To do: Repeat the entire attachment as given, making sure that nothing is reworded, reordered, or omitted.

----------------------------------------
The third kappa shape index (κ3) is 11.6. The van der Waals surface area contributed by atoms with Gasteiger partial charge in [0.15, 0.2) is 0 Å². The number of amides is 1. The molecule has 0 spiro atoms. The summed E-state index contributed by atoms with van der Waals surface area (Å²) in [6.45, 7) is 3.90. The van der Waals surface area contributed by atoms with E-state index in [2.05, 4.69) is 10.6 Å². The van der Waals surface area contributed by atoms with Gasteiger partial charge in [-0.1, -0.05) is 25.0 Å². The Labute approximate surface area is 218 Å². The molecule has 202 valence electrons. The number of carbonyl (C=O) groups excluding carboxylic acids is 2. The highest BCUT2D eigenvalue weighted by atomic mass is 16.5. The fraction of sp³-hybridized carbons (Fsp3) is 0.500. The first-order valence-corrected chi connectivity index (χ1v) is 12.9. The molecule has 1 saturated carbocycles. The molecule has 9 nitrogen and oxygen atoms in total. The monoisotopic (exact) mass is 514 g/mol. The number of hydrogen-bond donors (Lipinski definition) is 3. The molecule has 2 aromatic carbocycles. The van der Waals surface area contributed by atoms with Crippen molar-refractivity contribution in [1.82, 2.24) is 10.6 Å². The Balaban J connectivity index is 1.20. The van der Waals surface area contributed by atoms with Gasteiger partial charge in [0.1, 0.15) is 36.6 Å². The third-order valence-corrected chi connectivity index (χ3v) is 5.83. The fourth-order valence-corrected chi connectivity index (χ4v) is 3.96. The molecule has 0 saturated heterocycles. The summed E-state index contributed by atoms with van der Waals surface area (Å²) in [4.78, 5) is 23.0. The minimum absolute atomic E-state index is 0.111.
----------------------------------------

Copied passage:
The third kappa shape index (κ3) is 11.6. The van der Waals surface area contributed by atoms with Gasteiger partial charge in [0.15, 0.2) is 0 Å². The number of amides is 1. The molecule has 0 spiro atoms. The summed E-state index contributed by atoms with van der Waals surface area (Å²) in [6.45, 7) is 3.90. The van der Waals surface area contributed by atoms with E-state index in [2.05, 4.69) is 10.6 Å². The van der Waals surface area contributed by atoms with Gasteiger partial charge in [-0.1, -0.05) is 25.0 Å². The Labute approximate surface area is 218 Å². The molecule has 202 valence electrons. The number of carbonyl (C=O) groups excluding carboxylic acids is 2. The highest BCUT2D eigenvalue weighted by atomic mass is 16.5. The fraction of sp³-hybridized carbons (Fsp3) is 0.500. The first-order valence-corrected chi connectivity index (χ1v) is 12.9. The molecule has 1 saturated carbocycles. The molecule has 9 nitrogen and oxygen atoms in total. The monoisotopic (exact) mass is 514 g/mol. The number of hydrogen-bond donors (Lipinski definition) is 3. The molecule has 2 aromatic carbocycles. The van der Waals surface area contributed by atoms with Crippen molar-refractivity contribution in [1.82, 2.24) is 10.6 Å². The Balaban J connectivity index is 1.20. The van der Waals surface area contributed by atoms with Gasteiger partial charge in [0.1, 0.15) is 36.6 Å². The third-order valence-corrected chi connectivity index (χ3v) is 5.83. The fourth-order valence-corrected chi connectivity index (χ4v) is 3.96. The molecule has 0 saturated heterocycles. The summed E-state index contributed by atoms with van der Waals surface area (Å²) in [4.78, 5) is 23.0. The minimum absolute atomic E-state index is 0.111.